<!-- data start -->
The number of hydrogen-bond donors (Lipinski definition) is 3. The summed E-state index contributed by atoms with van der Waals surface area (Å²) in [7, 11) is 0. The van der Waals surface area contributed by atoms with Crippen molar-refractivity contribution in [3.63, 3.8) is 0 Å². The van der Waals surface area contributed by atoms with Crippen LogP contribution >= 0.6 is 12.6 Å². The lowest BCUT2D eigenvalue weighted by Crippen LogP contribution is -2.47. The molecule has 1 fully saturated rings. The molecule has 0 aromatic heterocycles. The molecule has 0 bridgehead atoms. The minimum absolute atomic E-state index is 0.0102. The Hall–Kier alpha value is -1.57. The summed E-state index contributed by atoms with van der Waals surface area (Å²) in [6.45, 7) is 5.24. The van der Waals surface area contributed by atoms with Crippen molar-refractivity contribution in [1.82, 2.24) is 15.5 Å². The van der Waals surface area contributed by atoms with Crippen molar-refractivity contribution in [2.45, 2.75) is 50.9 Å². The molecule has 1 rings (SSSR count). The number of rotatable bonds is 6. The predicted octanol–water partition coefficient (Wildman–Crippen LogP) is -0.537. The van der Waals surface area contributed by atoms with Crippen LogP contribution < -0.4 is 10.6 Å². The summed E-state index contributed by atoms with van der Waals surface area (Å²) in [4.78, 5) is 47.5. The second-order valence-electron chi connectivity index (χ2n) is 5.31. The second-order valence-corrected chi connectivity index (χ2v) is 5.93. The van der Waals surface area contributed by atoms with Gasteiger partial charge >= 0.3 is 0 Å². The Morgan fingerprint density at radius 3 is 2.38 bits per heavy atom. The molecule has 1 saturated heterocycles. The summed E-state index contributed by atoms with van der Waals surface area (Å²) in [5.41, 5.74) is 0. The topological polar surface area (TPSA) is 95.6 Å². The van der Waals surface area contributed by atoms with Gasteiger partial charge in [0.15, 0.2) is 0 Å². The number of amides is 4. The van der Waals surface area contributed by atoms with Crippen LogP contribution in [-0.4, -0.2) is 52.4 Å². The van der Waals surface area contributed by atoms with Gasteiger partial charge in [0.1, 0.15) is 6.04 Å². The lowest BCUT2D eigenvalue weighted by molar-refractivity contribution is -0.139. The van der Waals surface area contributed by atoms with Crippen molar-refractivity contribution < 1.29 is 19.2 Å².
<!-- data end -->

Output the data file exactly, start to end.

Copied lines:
The number of hydrogen-bond donors (Lipinski definition) is 3. The summed E-state index contributed by atoms with van der Waals surface area (Å²) in [7, 11) is 0. The van der Waals surface area contributed by atoms with Crippen molar-refractivity contribution in [3.63, 3.8) is 0 Å². The van der Waals surface area contributed by atoms with Crippen LogP contribution >= 0.6 is 12.6 Å². The lowest BCUT2D eigenvalue weighted by Crippen LogP contribution is -2.47. The molecule has 1 fully saturated rings. The molecule has 0 aromatic heterocycles. The molecule has 0 bridgehead atoms. The minimum absolute atomic E-state index is 0.0102. The Hall–Kier alpha value is -1.57. The summed E-state index contributed by atoms with van der Waals surface area (Å²) in [6.45, 7) is 5.24. The van der Waals surface area contributed by atoms with Crippen molar-refractivity contribution in [1.82, 2.24) is 15.5 Å². The van der Waals surface area contributed by atoms with Crippen molar-refractivity contribution in [2.45, 2.75) is 50.9 Å². The molecule has 1 rings (SSSR count). The number of rotatable bonds is 6. The predicted octanol–water partition coefficient (Wildman–Crippen LogP) is -0.537. The van der Waals surface area contributed by atoms with Crippen LogP contribution < -0.4 is 10.6 Å². The summed E-state index contributed by atoms with van der Waals surface area (Å²) in [4.78, 5) is 47.5. The second-order valence-electron chi connectivity index (χ2n) is 5.31. The second-order valence-corrected chi connectivity index (χ2v) is 5.93. The van der Waals surface area contributed by atoms with Gasteiger partial charge >= 0.3 is 0 Å². The Morgan fingerprint density at radius 3 is 2.38 bits per heavy atom. The molecule has 1 saturated heterocycles. The summed E-state index contributed by atoms with van der Waals surface area (Å²) in [5.41, 5.74) is 0. The topological polar surface area (TPSA) is 95.6 Å². The van der Waals surface area contributed by atoms with Gasteiger partial charge in [0.15, 0.2) is 0 Å². The number of amides is 4. The van der Waals surface area contributed by atoms with Crippen LogP contribution in [-0.4, -0.2) is 52.4 Å². The van der Waals surface area contributed by atoms with Gasteiger partial charge in [0.1, 0.15) is 6.04 Å². The lowest BCUT2D eigenvalue weighted by molar-refractivity contribution is -0.139. The van der Waals surface area contributed by atoms with Crippen molar-refractivity contribution < 1.29 is 19.2 Å².